It’s fitting that comedian Roy Wood Jr. is an avid player of Sudoku. “The Daily Show with Trevor Noah” correspondent always seems to be a few steps ahead of the obvious.
It’s a necessary skill when you make jokes during a time of fake news and political division. “The problem with writing jokes now is that stuff evolves so damn fast,” he says, laughing.
Wood, a radio host for a dozen years, is the new host for Season 4 of Comedy Central’s “This is Not Happening,” a storytelling series in which performers offer real tales from their lives.
Some celebrities scheduled to take the stage this season are Louie Anderson, Sandra Bernhard, Drew Carey, Tommy Chong, Darrell Hammond, Tom Green, Talib Kweli, Howie Mandel, Kevin Smith and Rita Rudner.
The Associated Press recently talked to Wood about punchlines in the Donald Trump era, how comics seem crucial now and about how he honed his approach watching BET’s “ComicView.”
AP: We’ve seen comics from Conan O’Brien to Jimmy Kimmel turn more political of late, joining the likes of Stephen Colbert, Samantha Bee and Seth Meyers. Do all comics have a responsibility to address politics?
Wood: I don’t know if we have a responsibility. As a comedian, I don’t think you give an oath to give a damn. But there are comedians who give a damn. I could name some comedy specials that have come out in the last two years and they didn’t address a single drop of anything that’s going on. And that worked for those guys because that’s their style of comedy. But there are definitely comedians out there who will take an issue head-on and run right into a brick wall and don’t care about being wrong.
AP: You were a journalist for many years before turning to comedy full-time. Do you see any connection between the two jobs?
Wood: I would argue that comedians and print reporters — specifically print reporters — are the white blood cells of a sickened democracy. They’re the only two that have the time and space to flush out an educated, measure response and an educated and measured analysis of what’s going on.
AP: Your comedy has always explored the larger issues and the absurdity of things. How do you describe it?
Wood: Ultimately what I wanted to do was not necessarily hit issues on the nose. I’m not as smart as a Chris Rock or a Dennis Miller. I’m not as well read as a Jon Stewart or a Lewis Black. I know that that specificity of political attack I can’t do. But what I can do is talk about the issues that are in that orbit. If someone could go, ‘Let’s talk about apples. Let’s talk about oranges,’ then my jokes are about the produce department.
AP: How did you train to not do the obvious jokes?
Wood: What I used to do when I first started, I would watch ‘ComicView’ every night and I would make a running tab of every topic that was discussed. So by the end of the season, I had four pages of topics and I put them into columns — sex, poverty, dating — and the types of jokes under each column. And the first thing I decided was ‘I’m just not going to do jokes about any of those things.’ So, at minimum, I’m different. Even if I’m not the funniest, maybe you’ll book me because maybe I’m just something you haven’t seen before.
AP: The stakes seem higher if you’re talking about serious issues rather than silly observational humour.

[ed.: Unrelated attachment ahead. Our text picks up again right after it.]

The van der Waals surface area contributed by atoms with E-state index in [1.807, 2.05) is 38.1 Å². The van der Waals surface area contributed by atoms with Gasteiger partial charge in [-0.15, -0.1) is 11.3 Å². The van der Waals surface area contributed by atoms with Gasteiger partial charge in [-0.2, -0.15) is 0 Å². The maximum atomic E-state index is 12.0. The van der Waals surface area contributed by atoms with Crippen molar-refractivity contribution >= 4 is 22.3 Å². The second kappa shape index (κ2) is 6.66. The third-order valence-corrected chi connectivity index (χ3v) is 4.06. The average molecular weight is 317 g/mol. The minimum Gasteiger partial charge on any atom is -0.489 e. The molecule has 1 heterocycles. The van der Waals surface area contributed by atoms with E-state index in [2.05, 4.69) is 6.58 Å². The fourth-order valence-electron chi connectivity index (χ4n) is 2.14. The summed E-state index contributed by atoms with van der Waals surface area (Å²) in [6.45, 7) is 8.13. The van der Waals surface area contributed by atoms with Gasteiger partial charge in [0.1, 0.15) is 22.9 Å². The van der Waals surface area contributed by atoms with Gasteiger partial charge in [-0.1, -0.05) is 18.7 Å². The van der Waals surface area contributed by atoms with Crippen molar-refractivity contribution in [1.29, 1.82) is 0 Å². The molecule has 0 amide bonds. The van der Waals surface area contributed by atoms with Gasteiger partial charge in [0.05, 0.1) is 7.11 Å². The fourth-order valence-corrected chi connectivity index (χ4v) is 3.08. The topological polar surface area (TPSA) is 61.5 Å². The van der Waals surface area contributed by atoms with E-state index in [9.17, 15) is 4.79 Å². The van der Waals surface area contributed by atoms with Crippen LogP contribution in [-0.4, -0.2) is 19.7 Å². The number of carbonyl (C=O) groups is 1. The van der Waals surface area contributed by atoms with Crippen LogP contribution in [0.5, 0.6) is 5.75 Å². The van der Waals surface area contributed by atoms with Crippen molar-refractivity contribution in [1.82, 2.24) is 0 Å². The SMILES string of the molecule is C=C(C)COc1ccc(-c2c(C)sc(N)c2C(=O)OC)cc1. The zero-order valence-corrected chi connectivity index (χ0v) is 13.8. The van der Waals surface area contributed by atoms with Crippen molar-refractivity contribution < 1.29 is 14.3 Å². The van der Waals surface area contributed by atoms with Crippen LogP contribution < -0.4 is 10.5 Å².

Wood: Comedians that chose to talk about social issues exist on a higher tightrope than the guys who only talk about themselves or who only talk about the mundane. We’re talking about the risk to your career.
AP: With every stand-up routine seemingly deconstructed these days, how are we meant to assess a comedian?
Wood: Somewhere in all of your favourite comedians is something that you like and something that you probably could have done without. But to get that, he had to give you this, too. And that’s part of the process. I’m not sitting here saying comedians should be able to just roll carte blanche because I’ll also say freedom of speech doesn’t give you freedom of consequence. That’s something everybody says and I believe that. But comedians are willing to take the hit. Don’t sit up here and tell us not to say it.
AP: But you have to say it right, right? There’s a danger if a comedian messes up.
Wood: Comedy is the only form of entertainment that’s still under construction when you’re consuming it. The model? The outfit is done. The singer? The song is done. The dancer? The routine was rehearsed. But this joke — this is a thought, bro. This might be the first time it’s coming out of my head and it might need some tempering. Or maybe there’s a word and a tweak that needs to be changed so that I’m more clear about the point I’m trying to make. That’s a trial and error that takes place over time.
AP: What happens to comedy after Trump? Does it just bounce back to pre-Trump topics? Or is it forever changed?
Wood: I don’t know if we can bounce back from that. What I do know is that regardless — after this administration runs its course — we won’t be the same. We won’t be the same country comedically. 9-11 is not a fair analogy but it’s the closest thing to something cataclysmic that completely altered who we were as a people. The difference between 9-11 and Trump is that 9-11 made us stronger and gave us more resolve and brought us together. Now there’s more division. So who knows if after Trump leaves office if we’ll be a nation that will still be divided.